|affordability compilation||<– Date –> <– Thread –>|
|From: Elizabeth Rice (lizriceu.washington.edu)|
|Date: Thu, 25 May 2000 18:01:40 -0600 (MDT)|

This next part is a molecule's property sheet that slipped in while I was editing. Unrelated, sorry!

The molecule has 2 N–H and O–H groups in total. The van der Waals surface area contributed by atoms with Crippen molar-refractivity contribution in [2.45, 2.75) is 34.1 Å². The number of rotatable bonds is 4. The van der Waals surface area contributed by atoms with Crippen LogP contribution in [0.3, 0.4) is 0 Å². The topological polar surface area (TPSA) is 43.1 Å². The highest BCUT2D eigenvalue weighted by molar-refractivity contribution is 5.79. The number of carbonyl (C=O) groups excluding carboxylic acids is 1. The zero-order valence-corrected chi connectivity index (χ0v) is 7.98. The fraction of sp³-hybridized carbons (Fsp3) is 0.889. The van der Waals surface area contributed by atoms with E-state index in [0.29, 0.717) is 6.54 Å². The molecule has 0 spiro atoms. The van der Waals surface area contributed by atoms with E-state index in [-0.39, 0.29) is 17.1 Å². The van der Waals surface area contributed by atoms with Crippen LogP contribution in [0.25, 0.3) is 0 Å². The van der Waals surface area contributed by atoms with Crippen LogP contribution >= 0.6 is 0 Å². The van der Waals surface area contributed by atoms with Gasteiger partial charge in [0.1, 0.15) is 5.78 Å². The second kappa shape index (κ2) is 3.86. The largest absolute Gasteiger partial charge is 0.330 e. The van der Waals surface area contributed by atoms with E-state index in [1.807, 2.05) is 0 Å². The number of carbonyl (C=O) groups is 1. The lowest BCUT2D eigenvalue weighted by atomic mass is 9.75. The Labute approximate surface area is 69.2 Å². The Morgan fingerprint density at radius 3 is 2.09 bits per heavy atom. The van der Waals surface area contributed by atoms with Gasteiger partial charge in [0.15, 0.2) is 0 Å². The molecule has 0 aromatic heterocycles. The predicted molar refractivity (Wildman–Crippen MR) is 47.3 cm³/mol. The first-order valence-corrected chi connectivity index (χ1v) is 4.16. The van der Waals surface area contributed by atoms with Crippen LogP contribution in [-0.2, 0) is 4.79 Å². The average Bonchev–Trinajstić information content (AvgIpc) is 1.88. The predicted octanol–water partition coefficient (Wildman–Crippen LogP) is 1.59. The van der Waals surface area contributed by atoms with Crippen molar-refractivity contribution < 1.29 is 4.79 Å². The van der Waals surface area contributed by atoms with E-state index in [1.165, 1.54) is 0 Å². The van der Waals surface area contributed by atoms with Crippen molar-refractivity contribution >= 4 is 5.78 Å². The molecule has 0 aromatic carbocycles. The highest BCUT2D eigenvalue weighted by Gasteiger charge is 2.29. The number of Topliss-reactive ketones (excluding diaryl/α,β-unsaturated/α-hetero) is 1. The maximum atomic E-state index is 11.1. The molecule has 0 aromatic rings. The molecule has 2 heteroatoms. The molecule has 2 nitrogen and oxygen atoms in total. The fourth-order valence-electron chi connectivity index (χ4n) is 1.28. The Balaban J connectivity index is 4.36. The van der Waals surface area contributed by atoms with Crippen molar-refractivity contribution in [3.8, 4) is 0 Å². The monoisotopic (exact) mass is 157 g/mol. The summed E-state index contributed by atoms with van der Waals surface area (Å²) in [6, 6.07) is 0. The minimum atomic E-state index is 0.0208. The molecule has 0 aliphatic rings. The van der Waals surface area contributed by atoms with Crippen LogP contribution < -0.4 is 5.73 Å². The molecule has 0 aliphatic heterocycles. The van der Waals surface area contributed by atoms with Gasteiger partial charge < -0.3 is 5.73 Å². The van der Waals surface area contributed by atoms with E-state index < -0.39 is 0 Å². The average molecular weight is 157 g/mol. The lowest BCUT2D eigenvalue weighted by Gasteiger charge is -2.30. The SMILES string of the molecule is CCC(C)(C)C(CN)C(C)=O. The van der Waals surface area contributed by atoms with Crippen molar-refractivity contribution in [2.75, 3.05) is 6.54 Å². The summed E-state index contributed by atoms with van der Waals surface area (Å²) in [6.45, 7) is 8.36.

Hi all, (my subject line makes it sound like a new music CD set...available now!) I was asked to compile the answers to my question about affordable housing and cohousing. Here they are ? the original question is first with the responses following. I received some responses sent just to me, and checked with the folks who sent them and got an ok to include them. Thanks again for all your help in this?it is much appreciated...it is indeed an interesting topic. Liz Rice >-----Original Message----- >From: cohousing-l [at] freedom2.mtn.org >[mailto:cohousing-l [at] freedom2.mtn.org]On Behalf Of E. Rice >Sent: Tuesday, May 16, 2000 4:06 PM >To: Multiple recipients of list >Subject: question from a grad student > > >Hi, >I'm a graduate student at University of Washington School of Public >Affairs. I'm in a policy class, and a group of us are looking at issues of >housing and low-income affordability. I, in particular, am looking at >cohousing as an option for the city to get more behind in terms of >low-income housing development. I know many cohousing groups seek >diversity of all kinds, including income diversity, but I'm wondering how >well you feel it works, and how city incentives to create affordable >housing as part of the cohousing unit help or inhibit its creation. I'm >also wondering how those who are part of the cohousing movement in general >feel about the ability of cohousing to address issues of availability of >low-income housing options, especially in cities such as Seattle in which >real estate prices have increased to the point where it is difficult to >maintain affordable housing. > >Hope you don't mind me posting to this email list. I would love any input >anyone has on this matter. > >Thanks for your time > >Liz Rice What a cool question! This is a very topical question for the Seattle Cohousing community The city of Seattle has been very, very helpful to the Seattle cohousing project. For starters, they are giving us a great price on our land, and just lately when we hit a major cash crunch they have agreed to let us pay interest for the land instead of paying for the cost of the land up front. They also have a policy of not charging real-estate taxes on projects in our area if we have a certain minimum number of low income residents. That could work out to be a large savings. There are some catches with this tax free status, so we may not go with it, but it is a wonderful carrot to encourage us to try to get more low income members. No, the problem is not government, it is the bankers. We are scrambling to get everything in place so that we can start construction in July. If we don't start in July we will soon be up against the infamous Seattle rainy season, and will probably have to delay the project another year. And the hard cold reality is that if we want to build, we need to make our development bank happy. The problem is, our development bank wants us to pay 23% of the project cost upfront plus any expected over-runs. And we recently got an updated bid from our contractors only to find that their prices have gone up 15% since last Fall -- the Seattle building market is absolutely out of control at the moment. Even this wouldn't be too much of a problem except that the banks we talked to won't attach a monetary value to our common facilities. So in effect, we have to consider the common facilities as a cost over-run. In practical terms this means we have to come up with that much more money up front. The need for this upfront money has put an enormous strain on our lower income members. Fortunately we have some deep pocketed members who have decided to pay most of the money for their unit over a year in advance. That gives us just enough money to pull it off. Nevertheless, one of our lower income members decided to downgrade to associate member because she couldn't sleep nights. Several others are still hanging on, but their sleep is apparently not that good either. Here's my dream: Create a non-profit community oriented bank. This bank would specialize in cohousing and co-op community loans across the nation. The bank would act like a normal commercial development bank in most respects except that it would be specifically focused on cohousing style loans and would do a much, much better job of servicing this segment. To get it going there would need to be a large seed money infusion, but after that it should be self sufficient. I never thought that my dream would be to start a bank, but after seeing how much it has dictated the course of our project, I now understand how vitally important banks can be. In a message dated 5/16/2000 8:27:01 PM, olevy [at] cosmosgame.com writes: << No, the problem is not government, it is the bankers. ....the hard cold reality is that if we want to build, we need to make our development bank happy. The problem is, our development bank wants us to pay 23% of the project cost upfront plus any expected over-runs. And we recently got an updated bid from our contractors only to find that their prices have gone up 15% since last Fall -- the Seattle building market is absolutely out of control at the moment. Even this wouldn't be too much of a problem except that the banks we talked to won't attach a monetary value to our common facilities. So in effect, we have to consider the common facilities as a cost over-run. In practical terms this means we have to come up with that much more money up front. >> At Pathways we got lucky; the Pathways development entity (who we were before we were owner occupied) never had to go to the banks. Our contractor/developer agreed to lend us money, at decent market rates, after we were willing to lend ourselves a bunch of money in advance (I think it was 10% of the total budgeted costs, but I'm not sure). This made some money for the developer (which would have gone to the banks) and saved us about $50,000 in bank fees. If you can find an enlightened developer who would like to make a few extra bucks on the project by loaning you money, you may be able to bypass the banks also. Good luck. Roger Berman Pathways Cohousing Northampton, MA You bring up some interesting points, my understanding of co-housing is that it is not necessarily suited for "low-income" housing projects. It is certainly a "life style" choice. I work with a very strong non-profit agency that develops low income housing in Rural areas. (we work actively in the State of Washington thru our Lacy office) and the question of co-housing comes up in our "self-help" programs. To my knowledge, only a project in the Holister, California area used co-housing, and that was for agricultural working mothers. Our staff works closely with groups in the development and construction of their homes, but find most folks want their own, independent home. Some of the models we use to develop afforable housing can work in the city, the most important piece is the cost of real estate.. I live near a city co-housing group, the South Park, in Sacramento, California, and their units are at market or higher for similar homes in the area, without some of the amenties the other homes have, such as garages. If you have questions, please contact us via our web page at www.rcac.org mahalo > ________________________________________________________________________ Hi, Liz. Here in Florida we are exploring the application of cohousing in low-income situations. You might want to read an article by Hasell and Scanzoni "Cohousing in HUD - Problems and Prospects" (The Journal of Architecture and Planning Research 17:2, 133-145, Summer 2000). Actually -and for all in the list who are interested in reserach on cohousing- the JAPR Summer 2000 issue is dedicated to this topic. It was edited by Dr. John Scanzoni, a sociologist at UF. I am part of a group exploring ways to adapt cohousing concepts to an ecovillage development for Habitat for Humanity in Gainesville, FL. We are just getting started so there isn't much to report yet, except our belief that the benefits of the cohousing lifestyle need not be restricted to the income bracket population that has at first adopted the model. About banking,, The concept of forming a bank is not really that bad, my agency did the same about 10 years ago for rural housing developments, when both federal and private funds would not pay for the projects due to "strange issues" they didn't know how to deal with. You might check with our financial services division to find out more, currently we only with work in small towns, of less than 10,000 people, and they have to be a non-profit, Indian tribe, or public entity, we are very active in the western 12 states, Hawaii to Alaska, Washington to New Mexico, you can find us at www.rcac.org We are a non-profit group. Liz - Would you compile the responses you get and send them to the list? Or maybe you could post a link to the eventual paper you write? I'm with a cohousing group in the San Francisco Bay Area that is interested in incorporating affordable housing into our project. We are currently at the site search stage and are unsure as to whether and how we will do this. We've gotten lots of advice from this list, the Cohousing Network (see David Mandel's page there), and from the Cohousing Company. I know there are many in the cohousing movement who are interested in affordable housing but who may be daunted (or defeated) by the prospect of combining two difficult-to-develop types of housing. In general, as you know, cohousing has been a middle-class endeavor. I think this is not only a matter of finances but also of education and entrepreneurial requirements! After all, getting a cohousing community off the ground requires a huge investment of time and energy as well as dollars. Cambridge Coho wanted to have some diversity and managed some by having a huge variety of unit sizes from studios to large 4-bedroom townhouses. We also offered two units to the local housing authority, which purchased them at a slight discount and found us two eligible families - a single mother of one daughter and a single woman - that were interested in the concept. They have been great neighbors and both love the community, like the idea of coming home to see people around, stopping to chat, etc. However, although they do attend General Meetings from time to time and participate in meals and other activities, neither is much interested in being a member of one of our many committees or or participating in governance type activities. To be honest, socialization between these families and other residents is mostly at the neighborly not close personal level. Of course, these residents do not have the sense of ownership that comes with owning a piece of the pie!! In addition, we have a limited dividend unit, subsidized by a city program to encourage home ownership in those of moderate means by helping with a downpayment and low interest mortgage. On sale, the amount of profit is limited by deed. This is a concept that needs more exploration, I think. On the other hand, there are public housing developments in Boston which have elected resident managing boards which have been successful (and some that haven't). I'm not sure where this is going, so maybe I'll leave it at that. Liz: I'm sending this just to you but feel free to share it if you wish. Getting cohousing built is difficult. Getting affordable housing built is difficult. Doing both at the same time is maybe four times as difficult. Therefore is doesn't seem to happen much. A group or agency devoted to one is unlikely to want to muck up the works by doing the other too. This is my conclusion from observation, despite my belief that low-income housing projects could be much more successful if they adopt some aspects of cohousing, including ownership and self-management; and my dislike of most private market cohousing development that pay lip service to the concept of affordability when getting started but then find it too difficult and leave low-income people out completely. So how can the gap be bridged? With difficulty, in any event, but here are a few ideas. 1. By getting at least some low-income people be involved in a cohousing group from the start, which can infuse the group with the determination needed to keep them from being excluded. 2. By promoting mixed-income cohousing development in low-income neighborhoods. Programs to subsidize housing in distressed neighborhoods are more likely to make a mixed-income project feasible there than it would be in a suburb. 3. By finding some lenders -- private or governmental -- who would like to get good PR for innovation by funding low-income cohousing while meeting their CRA obligations. I believe the potential is out there. That could draw nonprofit developers into the game. These are on top of considering other strategies for affordability included in my outline of a few years ago (available through the cohousing site) and other things that have been written about it. David Mandel, Sacramento Dear Ms. Rice- Well, here is what I wanted to say. I read your post on the cohousing-L about affordable housing, and cohousing being a potential answer in tight urban markets. In a nutshell- I don't see the standard model of cohousing being the answer. For the following reasons: 1.Time- People in lower income brackets tend not to have a lot of time to devote to this kind of an endeavor. 2.Finances- Cohousing is expensive. It is the nature of the beast. When you take a market item whose costs have been lowered by standardization (homebuilding) and customize it (cohousing) the expense will only be higher than doing it the conventional way. 3.Interest- The very concept of resource sharing smacks of inadequacy to provide for one's self when your personal background experience has been one of poverty. Generally speaking, cohousing (or intentional community) is pursued by one of two sorts of people. Either, people with a luxury of time, and disposable income, who have been well educated, and have the whole-life resources to make discriminating housing choices, and then tailor those choices to their precise needs/ wants; or those who are deeply disappointed/ disenchanted with mainstream culture (or both). Generally speaking, people who need affordable housing don't fit either of those catagories. And once, again- as is the nature of the beast- the critical difference in cohousing is that the development is driven by the people who are going to live there; not an external source. So to build a cohousing development, and then invite a group of low-income people who've never met each other to come live there... sounds like it would defeat the purpose of cohousing to me. The needs of affordable housing could much better be met by fostering ties between neighbors in existing neighborhoods. (externally organized block parties, and cooperative daycare centers come to mind, as well as local currency systems) And as far as changing the dynamic of home ownership- that seems like a painfully simple question. If there is money to build affordable housing- that same money can purchase existing housing- and resell it as limited equity cooperatives. There are several tremendously good examples of this here in Ann Arbor, a pocket of notoriously high real estate. But if policy makers insist on building new buildings- then I'm quite certain it wouldn't hurt if they were pedestrian-oriented layouts, with community centers for common use, all surrounded by a quantity of greenspace. I'm just not sure how it would be a better answer to the quagmire of questions surrounding the affordable housing issue. There's my two cents. Thanks for asking. Good luck on your project!! Hi Liz, I have not seen too much success with groups doing affordable cohousing. Affordable means subsidity and getting such things is difficult. The Vashon Island Cohousing group worked with Vashion household to secure some affordable housing grants. I don't know if that situation is reproducable. The key is find a partnering affordable housing organization to team up with. I haven't much time, but wanted to sketch out a brief response. I've been a resident of Puget Ridge Cohousing for almost six years. I've had little experience in successful outreach for diversity. The common denominator here has a great deal to do with economics; the sad truth is, the only people who could afford to move in had some sort of substantial assets. I have a strong interest in affordable, low income, and poverty level housing, and have watched as Ciel/Dumwamish cohousing tried to reach out to diverse members. They haven't been successful with ethnic diversity, but they managed to attract many more families with small children than we did -- I wonder if there may have been some city subsidy for certain units, and, if so, that affected the ability of youngish, just-starting-out families to join? Creating cohousing is a horrendous challenge, and certainly more money is key for making it available to lower income families and individuals. But many lower-income individuals whom I've known live so close to the line that they would not have the time and energy to contribute heavily to developing cohousing, so in my opinion, it would be most successful in a situation where there is ample talent and time in the group to absorb individuals who have less time to devote. Marty Kehl 1. have the local housing authority purchase 1 or 2 units in existing developments and rent them out to low income people. They already do this around town in Portland, why not add cohousing to the list of options? For motivated low income renters, this could be a very positive option. Think of all the support they'd get. 2. have the local housing authorities purchase a small 12 plex or bigger, gut 2 of the units to make a common house. Hold a public cohousing meeting, attract buyers with VERY reasonable prices on 2/3rds of the units, the last 1/3 sold to low income qualifiers, perhaps something along the habitat for humanity model. There is a largely rental community in Australia, members of whom write into the list, that should be very informative on this idea. These ideas assume that the low income people buy into (figuratively) the community model.